Get access

Skin graft survival on subcutaneous hinge flaps: An algorithm for nasal reconstruction

Authors

  • Robert Almeyda MSc, FRCS (ORLHNS),

    1. Department of Otolaryngology, John Radcliffe Hospital, Oxford, United Kingdom
    Search for more papers by this author
  • Paul van der Eerden MD,

    1. Department of Otolaryngology, Facial Plastic and Reconstructive Surgery, Lange Land Hospital, Zoetermeer, the Netherlands
    Search for more papers by this author
  • Hade Vuyk MD, PhD

    Corresponding author
    1. Department of Otolaryngology and Facial Plastic and Reconstructive Surgery, Gooi-Noord Hospital, Blaricum, the Netherlands
    • Department of Otolaryngology, Facial Plastic Reconstructive Surgery, Tergooi Hospitals, Rijkstraatweg 1,1261 AN, Blaricum, the Netherlands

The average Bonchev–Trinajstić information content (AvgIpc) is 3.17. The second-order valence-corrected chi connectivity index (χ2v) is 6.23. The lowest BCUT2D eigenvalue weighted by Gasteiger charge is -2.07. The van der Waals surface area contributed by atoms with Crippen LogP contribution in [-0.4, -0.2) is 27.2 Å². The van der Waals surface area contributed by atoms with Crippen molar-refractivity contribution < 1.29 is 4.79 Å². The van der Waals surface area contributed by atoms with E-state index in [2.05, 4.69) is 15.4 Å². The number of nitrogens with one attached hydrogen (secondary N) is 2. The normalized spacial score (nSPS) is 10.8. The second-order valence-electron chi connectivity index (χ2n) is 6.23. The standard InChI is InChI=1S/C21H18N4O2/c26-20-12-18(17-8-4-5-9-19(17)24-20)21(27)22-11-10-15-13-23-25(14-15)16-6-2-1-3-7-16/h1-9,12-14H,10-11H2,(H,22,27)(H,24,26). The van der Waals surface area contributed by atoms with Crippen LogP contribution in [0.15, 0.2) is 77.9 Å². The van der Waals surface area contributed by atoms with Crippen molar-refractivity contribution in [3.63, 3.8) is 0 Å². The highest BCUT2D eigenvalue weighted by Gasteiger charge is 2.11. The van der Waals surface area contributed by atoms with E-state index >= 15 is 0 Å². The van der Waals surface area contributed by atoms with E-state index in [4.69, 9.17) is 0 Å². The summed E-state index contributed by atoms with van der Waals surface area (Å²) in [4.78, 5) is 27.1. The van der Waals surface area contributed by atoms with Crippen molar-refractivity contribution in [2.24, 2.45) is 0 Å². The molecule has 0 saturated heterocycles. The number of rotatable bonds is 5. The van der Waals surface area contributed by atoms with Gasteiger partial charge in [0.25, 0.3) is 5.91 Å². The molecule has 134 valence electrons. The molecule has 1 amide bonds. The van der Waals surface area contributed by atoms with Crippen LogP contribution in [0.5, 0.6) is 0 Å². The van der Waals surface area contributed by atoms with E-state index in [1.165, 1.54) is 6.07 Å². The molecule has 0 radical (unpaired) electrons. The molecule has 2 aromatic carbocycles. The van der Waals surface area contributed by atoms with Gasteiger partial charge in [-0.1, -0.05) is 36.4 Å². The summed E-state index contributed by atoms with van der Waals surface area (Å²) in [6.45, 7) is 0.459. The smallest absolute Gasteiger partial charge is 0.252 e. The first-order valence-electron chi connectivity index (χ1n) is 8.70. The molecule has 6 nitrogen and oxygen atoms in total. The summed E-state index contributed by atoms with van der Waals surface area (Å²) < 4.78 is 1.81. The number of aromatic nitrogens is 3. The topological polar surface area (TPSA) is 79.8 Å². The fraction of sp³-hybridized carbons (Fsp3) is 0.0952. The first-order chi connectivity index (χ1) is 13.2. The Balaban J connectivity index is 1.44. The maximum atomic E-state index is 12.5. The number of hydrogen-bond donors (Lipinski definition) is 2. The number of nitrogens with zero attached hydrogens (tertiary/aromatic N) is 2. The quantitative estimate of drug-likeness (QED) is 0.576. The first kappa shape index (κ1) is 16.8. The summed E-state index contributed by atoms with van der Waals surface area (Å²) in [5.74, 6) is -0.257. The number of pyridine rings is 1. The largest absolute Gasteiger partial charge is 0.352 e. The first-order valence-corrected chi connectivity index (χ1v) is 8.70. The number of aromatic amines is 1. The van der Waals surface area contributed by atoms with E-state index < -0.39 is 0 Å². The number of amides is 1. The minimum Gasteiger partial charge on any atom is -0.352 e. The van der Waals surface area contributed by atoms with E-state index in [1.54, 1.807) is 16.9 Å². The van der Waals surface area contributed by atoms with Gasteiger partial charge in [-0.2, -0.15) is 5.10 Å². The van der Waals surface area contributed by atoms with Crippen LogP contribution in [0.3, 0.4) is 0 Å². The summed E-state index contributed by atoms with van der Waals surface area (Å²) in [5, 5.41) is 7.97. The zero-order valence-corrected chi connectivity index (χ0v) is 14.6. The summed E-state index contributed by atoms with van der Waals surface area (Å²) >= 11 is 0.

Search for more papers by this author

  • The authors have no funding, financial relationships, or conflicts of interest to disclose.

Abstract

Objectives/Hypothesis:

To assess the survival of full-thickness skin grafts and perichondrial cutaneous grafts when placed on subcutaneous soft tissue flaps used in nasal reconstruction.

Study Design:

Retrospective case series from a secondary-care cutaneous cancer practice.

Methods:

Twenty-eight patients with nasal defects secondary to basal cell carcinoma excision were included. Clinical information, including case notes and photography, was obtained and analyzed. Graft survival was assessed in relation to type of graft and subcutaneous soft tissue flap employed for the reconstruction.

Results:

Overall graft survival was 79%, with 89% and 74% for perichondrial cutaneous graft and full-thickness skin grafts, respectively. Anecdotally, procerus and nasalis flaps were found to yield higher graft survival than cheek fat flaps.

Conclusions:

The combination of subcutaneous soft tissue flap and skin graft cover offers a valuable addition to the treatment algorithm for nasal reconstruction following cutaneous malignancy excision. Laryngoscope, 2013

Ancillary